In the previous blog, I wrote about data temperature as part of Fabric when you’re using Direct Lake storage mode. In that blog, I explained how you can get insights in the temperature of a column, what that temperature means and what the impact of the temperature is on columns that are queried more often.
In this blog, I will continue this story by elaborating on a process called framing and how you can influence data eviction to drop data from memory. Finally, this blog goes into more details on how you could use Semantic Link in Fabric Notebooks to warm up the data for most optimal end-user performance.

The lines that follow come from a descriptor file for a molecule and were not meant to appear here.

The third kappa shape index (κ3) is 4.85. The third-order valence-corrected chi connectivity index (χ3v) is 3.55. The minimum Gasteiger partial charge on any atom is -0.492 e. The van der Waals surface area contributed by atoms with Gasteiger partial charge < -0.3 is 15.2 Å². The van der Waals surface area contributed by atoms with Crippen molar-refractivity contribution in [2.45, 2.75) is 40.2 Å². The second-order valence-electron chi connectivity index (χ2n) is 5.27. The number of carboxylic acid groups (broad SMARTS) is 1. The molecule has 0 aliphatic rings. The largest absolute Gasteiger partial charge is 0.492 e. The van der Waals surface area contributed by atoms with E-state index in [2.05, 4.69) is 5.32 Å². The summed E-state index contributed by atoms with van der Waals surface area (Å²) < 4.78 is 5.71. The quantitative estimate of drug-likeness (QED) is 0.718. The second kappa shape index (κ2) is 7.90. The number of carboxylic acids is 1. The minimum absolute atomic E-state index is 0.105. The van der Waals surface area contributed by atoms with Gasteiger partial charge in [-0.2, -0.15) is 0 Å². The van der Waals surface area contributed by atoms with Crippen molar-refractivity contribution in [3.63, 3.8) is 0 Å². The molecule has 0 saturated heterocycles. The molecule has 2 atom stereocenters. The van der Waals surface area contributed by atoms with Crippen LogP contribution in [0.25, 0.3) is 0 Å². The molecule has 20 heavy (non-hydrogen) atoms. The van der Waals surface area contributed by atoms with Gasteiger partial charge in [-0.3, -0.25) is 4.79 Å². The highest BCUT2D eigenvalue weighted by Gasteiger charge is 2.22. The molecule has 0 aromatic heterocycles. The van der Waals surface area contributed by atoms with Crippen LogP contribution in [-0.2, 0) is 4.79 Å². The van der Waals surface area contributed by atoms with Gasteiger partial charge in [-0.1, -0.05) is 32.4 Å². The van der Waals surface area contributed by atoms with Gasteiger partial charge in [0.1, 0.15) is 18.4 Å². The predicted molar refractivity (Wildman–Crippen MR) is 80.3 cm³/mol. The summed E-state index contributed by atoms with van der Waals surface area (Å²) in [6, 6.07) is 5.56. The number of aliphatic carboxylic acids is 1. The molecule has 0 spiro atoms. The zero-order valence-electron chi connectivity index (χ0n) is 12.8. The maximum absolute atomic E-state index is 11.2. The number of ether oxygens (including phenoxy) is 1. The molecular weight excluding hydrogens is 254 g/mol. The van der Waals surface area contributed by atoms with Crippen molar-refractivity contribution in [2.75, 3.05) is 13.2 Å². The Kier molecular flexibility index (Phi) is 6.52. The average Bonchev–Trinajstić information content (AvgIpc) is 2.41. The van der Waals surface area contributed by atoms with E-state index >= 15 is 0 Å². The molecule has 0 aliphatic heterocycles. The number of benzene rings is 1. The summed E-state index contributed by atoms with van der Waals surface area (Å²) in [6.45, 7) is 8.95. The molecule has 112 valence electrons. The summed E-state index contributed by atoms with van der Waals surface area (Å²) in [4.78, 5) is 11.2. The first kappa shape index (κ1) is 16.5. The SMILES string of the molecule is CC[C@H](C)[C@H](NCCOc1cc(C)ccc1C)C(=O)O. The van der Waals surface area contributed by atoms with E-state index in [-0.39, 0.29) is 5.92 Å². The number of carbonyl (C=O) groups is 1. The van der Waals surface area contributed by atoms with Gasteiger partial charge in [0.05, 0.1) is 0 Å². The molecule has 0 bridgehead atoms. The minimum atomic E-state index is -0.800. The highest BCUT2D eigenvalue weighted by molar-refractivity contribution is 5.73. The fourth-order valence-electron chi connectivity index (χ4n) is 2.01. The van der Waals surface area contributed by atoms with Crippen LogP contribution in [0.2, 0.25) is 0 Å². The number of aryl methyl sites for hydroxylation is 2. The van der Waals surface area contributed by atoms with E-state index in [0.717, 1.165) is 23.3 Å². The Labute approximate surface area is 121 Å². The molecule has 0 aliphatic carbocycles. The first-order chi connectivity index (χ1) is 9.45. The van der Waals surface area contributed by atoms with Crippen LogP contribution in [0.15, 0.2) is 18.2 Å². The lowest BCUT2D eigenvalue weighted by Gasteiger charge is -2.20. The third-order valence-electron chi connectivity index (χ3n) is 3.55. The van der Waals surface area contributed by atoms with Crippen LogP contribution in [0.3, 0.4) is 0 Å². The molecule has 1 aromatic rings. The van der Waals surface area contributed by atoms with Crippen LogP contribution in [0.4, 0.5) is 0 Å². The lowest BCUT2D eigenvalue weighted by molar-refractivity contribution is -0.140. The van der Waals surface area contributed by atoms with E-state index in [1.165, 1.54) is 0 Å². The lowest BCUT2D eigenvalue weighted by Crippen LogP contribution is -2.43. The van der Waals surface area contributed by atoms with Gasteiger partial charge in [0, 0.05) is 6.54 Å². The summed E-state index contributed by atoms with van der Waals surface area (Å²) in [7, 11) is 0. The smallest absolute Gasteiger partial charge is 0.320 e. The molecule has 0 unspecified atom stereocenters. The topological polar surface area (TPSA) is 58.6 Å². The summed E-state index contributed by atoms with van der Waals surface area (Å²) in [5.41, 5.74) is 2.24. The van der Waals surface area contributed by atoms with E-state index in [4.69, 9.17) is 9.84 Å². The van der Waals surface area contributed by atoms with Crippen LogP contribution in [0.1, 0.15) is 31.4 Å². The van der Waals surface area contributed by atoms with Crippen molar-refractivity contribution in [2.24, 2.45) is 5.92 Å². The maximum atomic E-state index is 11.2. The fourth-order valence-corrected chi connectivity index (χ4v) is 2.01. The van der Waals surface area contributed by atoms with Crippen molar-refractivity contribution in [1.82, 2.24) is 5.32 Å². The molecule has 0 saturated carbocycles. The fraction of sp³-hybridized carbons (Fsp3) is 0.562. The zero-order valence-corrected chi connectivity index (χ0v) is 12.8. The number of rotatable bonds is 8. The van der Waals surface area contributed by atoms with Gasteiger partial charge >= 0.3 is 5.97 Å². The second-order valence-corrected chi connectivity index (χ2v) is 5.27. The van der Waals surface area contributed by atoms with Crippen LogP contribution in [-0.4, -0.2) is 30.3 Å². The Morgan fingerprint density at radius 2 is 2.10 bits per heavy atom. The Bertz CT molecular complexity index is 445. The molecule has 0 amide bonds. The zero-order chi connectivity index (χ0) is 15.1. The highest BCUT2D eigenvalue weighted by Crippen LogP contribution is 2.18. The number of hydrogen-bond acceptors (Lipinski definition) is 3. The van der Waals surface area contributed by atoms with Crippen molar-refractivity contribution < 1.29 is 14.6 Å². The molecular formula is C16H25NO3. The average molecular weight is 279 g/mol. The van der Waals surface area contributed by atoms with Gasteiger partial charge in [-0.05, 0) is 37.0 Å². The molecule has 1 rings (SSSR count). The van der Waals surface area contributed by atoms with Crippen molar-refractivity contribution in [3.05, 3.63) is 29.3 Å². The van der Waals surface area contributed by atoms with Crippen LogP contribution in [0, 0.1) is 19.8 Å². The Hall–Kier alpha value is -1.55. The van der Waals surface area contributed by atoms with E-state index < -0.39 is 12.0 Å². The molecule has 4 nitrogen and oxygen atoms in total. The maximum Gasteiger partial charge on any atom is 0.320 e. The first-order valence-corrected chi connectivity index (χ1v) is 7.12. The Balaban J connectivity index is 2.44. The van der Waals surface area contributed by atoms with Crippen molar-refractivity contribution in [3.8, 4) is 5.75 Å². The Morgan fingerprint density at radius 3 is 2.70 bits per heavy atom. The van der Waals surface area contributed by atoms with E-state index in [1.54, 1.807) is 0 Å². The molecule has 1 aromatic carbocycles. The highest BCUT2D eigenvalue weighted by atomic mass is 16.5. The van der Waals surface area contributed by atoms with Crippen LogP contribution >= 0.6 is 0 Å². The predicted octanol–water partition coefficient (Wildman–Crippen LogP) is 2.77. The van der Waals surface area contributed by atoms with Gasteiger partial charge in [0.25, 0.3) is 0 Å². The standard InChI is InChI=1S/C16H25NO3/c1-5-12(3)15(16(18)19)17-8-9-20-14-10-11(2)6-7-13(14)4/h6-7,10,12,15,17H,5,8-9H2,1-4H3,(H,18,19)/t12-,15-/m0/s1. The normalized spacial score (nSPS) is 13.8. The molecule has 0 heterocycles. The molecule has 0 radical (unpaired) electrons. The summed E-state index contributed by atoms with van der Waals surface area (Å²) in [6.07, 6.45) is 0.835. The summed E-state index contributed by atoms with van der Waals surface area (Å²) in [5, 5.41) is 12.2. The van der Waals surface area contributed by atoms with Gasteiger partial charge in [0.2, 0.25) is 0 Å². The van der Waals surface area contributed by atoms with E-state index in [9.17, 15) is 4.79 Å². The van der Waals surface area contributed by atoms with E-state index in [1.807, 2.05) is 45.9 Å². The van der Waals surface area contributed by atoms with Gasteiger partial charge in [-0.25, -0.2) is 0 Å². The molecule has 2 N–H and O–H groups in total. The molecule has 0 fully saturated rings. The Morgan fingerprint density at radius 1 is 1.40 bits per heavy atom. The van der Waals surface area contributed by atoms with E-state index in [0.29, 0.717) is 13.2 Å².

The SQL Server analog here is having some automated queries which keep specific pages in the buffer pool, like a warm-up script for an instance with plenty of memory but slow disks.